Perhaps I have a little bit too much free time on my hands, as I found myself trading another stock again this morning. Although I much prefer to employ a Buy and Hold strategy with individual stocks, I couldn’t resist the opportunity to make a move today.
I sold out all 70 shares of American Express (AXP) for $78.08/share, and closed out my position. After commissions, I netted $5,460.54. My cost basis was $5,429.95. I netted $30.59 before taxes. Woohoo, that’s enough profit for a very cheap steak dinner! 🙂
However, I instead chose to immediately put that capital to work and purchased 120 shares of Realty Income (O) for $45.97/share.
To get started, let me first explain my decision to exit out of AXP. I first purchased shares of American Express back in February, shortly after I completed a cash out refi on Rental Property #1. Looking back, I guess you could say I was a little too impulsive with utilizing the new funds, as I had not yet really formalized an underlying strategy for the new investment capital. I knew that I wanted to invest in individual stocks again, and AXP looked attractively priced. So, I made the move to buy…
Even at today’s prices, AXP still looks like a decent purchase for a long-term play. However, the stock doesn’t really serve a purpose in my stock portfolio.
Let me explain:
My goals with investing in individual stocks are two-fold:
1) Hyper-Growth (capital gains)
2) Decent/strong dividend yield
Unfortunately, AXP doesn’t really fit into either one of those categories… It’s not really a growth stock, and the current dividend yield of ~1.34% leaves a lot to be desired. With my recent move to pick up shares of SBUX, I simply felt like I had too much capital allocated to low yielding stocks in my portfolio (that also aren’t hyper-growth candidates).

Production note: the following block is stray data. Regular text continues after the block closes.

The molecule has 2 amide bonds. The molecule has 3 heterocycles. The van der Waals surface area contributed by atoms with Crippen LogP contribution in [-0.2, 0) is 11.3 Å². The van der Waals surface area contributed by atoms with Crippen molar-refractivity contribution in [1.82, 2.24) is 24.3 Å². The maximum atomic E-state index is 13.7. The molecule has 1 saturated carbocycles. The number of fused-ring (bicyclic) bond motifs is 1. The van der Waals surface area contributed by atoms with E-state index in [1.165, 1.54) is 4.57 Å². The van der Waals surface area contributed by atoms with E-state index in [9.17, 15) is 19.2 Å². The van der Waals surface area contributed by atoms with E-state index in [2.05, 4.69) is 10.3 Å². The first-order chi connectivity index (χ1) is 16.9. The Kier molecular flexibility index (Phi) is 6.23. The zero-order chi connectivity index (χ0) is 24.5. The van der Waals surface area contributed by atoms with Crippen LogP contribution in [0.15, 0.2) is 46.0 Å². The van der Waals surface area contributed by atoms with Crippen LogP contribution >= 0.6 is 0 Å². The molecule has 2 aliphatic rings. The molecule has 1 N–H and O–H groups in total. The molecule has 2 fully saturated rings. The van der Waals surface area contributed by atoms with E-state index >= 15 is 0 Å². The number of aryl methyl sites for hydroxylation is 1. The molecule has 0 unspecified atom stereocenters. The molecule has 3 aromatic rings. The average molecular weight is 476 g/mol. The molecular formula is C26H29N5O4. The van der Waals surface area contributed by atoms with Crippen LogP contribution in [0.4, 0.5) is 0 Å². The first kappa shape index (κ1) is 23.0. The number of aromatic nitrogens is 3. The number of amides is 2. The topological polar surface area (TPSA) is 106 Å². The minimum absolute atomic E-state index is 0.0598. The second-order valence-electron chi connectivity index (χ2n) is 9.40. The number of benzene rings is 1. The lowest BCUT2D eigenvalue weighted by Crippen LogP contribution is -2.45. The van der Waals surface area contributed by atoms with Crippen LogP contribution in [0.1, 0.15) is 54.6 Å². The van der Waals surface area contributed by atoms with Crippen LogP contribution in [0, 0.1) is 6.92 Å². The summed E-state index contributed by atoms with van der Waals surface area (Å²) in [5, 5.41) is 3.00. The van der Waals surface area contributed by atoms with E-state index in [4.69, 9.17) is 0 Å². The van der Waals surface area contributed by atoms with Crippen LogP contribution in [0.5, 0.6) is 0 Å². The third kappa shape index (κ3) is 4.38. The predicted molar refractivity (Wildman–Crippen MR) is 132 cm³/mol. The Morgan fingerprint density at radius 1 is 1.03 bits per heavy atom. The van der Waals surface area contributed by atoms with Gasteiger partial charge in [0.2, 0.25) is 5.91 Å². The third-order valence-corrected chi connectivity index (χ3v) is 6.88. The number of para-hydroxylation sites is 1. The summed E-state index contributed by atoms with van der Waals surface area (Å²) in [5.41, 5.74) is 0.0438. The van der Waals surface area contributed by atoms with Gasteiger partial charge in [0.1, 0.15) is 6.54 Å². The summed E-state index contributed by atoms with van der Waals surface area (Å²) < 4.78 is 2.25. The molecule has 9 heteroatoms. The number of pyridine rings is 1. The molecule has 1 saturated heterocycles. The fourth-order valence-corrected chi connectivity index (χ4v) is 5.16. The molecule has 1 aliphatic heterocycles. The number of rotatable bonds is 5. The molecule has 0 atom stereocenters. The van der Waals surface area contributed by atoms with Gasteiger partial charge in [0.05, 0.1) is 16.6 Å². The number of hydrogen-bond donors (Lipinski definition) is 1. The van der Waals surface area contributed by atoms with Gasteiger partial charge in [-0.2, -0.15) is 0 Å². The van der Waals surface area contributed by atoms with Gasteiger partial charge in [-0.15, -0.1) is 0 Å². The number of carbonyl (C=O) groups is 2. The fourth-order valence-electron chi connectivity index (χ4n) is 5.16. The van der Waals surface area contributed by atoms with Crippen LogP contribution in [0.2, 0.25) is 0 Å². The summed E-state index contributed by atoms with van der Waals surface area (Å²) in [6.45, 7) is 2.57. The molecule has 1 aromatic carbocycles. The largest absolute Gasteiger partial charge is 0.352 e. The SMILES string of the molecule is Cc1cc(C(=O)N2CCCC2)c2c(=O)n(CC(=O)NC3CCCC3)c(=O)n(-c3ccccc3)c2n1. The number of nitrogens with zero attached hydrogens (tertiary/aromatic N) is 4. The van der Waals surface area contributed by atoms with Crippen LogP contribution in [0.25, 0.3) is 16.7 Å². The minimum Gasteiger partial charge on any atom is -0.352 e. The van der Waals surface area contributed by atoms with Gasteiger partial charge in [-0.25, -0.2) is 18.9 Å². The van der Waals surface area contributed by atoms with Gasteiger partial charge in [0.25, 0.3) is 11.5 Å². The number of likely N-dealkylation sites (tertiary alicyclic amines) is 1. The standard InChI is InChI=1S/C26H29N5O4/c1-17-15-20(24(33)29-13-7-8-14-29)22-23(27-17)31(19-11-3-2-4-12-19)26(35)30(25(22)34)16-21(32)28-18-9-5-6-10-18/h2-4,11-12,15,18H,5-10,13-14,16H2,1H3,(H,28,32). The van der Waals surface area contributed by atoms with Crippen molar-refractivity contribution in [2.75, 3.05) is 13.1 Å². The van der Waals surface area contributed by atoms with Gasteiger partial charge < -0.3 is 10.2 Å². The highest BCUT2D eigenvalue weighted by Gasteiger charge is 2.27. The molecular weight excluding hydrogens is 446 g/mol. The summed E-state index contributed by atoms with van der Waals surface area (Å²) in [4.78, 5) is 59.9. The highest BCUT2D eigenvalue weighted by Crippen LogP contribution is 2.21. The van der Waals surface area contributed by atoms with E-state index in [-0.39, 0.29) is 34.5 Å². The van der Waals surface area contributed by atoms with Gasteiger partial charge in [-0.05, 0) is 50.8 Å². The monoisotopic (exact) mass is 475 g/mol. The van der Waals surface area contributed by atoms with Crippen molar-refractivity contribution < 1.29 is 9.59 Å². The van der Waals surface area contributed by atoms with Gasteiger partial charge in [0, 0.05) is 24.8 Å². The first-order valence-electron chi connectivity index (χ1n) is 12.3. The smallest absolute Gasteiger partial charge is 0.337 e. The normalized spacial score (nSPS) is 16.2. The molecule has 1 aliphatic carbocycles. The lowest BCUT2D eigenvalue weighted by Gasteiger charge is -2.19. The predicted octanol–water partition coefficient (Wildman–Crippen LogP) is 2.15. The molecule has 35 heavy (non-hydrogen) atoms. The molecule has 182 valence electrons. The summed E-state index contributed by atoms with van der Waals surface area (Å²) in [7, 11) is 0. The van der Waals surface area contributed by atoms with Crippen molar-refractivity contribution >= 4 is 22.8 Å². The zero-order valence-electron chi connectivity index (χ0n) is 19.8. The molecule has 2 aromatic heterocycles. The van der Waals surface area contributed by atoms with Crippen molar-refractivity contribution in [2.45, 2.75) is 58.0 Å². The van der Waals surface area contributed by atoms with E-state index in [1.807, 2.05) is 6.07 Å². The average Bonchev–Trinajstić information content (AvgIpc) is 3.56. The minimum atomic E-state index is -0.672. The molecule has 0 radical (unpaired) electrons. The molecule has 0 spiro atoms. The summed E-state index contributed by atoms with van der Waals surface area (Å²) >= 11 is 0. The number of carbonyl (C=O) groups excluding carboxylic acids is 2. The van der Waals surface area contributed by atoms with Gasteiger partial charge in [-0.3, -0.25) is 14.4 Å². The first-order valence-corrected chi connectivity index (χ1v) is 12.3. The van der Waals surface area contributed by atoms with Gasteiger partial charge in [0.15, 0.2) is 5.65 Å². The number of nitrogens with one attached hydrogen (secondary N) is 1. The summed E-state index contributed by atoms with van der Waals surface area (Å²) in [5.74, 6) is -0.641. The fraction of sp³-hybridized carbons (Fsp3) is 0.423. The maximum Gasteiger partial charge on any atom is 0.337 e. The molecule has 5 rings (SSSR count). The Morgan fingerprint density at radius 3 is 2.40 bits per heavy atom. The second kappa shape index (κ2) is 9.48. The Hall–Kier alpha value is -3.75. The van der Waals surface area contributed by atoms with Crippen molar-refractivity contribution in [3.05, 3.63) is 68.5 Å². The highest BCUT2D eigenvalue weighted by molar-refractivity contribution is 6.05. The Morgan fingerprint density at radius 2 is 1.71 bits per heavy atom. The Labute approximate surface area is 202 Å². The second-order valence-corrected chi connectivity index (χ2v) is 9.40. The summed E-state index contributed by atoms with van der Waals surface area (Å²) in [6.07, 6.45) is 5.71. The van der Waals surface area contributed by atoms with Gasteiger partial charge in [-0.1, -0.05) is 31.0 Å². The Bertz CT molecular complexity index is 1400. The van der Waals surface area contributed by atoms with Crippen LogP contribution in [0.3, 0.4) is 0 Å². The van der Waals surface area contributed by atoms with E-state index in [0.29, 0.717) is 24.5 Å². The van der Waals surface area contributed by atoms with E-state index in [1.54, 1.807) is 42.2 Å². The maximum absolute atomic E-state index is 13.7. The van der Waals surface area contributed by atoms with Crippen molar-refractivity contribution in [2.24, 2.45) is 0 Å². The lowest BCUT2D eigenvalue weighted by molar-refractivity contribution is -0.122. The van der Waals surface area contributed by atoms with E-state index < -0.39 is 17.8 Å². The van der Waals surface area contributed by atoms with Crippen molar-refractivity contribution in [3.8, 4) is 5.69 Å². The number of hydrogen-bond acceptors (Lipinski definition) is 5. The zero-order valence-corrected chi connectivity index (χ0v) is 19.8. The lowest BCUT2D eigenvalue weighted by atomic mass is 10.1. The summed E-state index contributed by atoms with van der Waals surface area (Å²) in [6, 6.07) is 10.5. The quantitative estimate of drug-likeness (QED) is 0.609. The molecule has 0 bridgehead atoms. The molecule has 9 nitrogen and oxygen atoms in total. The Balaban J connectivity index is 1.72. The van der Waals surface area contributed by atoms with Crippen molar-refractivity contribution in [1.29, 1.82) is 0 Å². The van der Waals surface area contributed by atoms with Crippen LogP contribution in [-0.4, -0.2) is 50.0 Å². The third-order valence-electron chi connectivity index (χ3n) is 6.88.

Enter Realty Income and REITs. Last year, I wrote an article comparing REITs to rental properties, suggesting that the two forms of investments are inherently different and can’t really be compared. Although I still believe that, the article shouldn’t suggest that investors have to pick and choose one or the other alone. Like always, I’m a fan of diversification and believe that there is a place for both types of investments in a well balanced portfolio. And although my bread-and-butter is rental property, I’m more than happy to own some shares of a blue chip REIT such as O.
REITs took a hit today, and I used the negative news as an opportunity to initiate a small position with O. Although I didn’t quite get in at 5.0% yield, my entry point was close enough for comfort, and the purchase helped me accomplish what I really wanted to get done with the freed up capital — increase the dividend yield and overall passive income of my stock portfolio.
Yes, better entry points will likely arrive in the future, should the Fed ever get around to actually raising interest rates (I’ve been hearing about an impeding rate hike since like 2013). O is currently trading around 17.5 FFO, which is also higher than its historical average. Since the Fed tends to move as slow as molasses when it comes to these things, I’ll believe it when I see it… Chances are, any rate hike will be subtle, so who knows how much impact it will really have on the markets?
Anyway, I’m not looking to beat the market, or capture substantial capital gains with this stock. Rather, I just need the “monthly dividend company” to just keep doing what they do best — churn out monthly dividends like clockwork. 🙂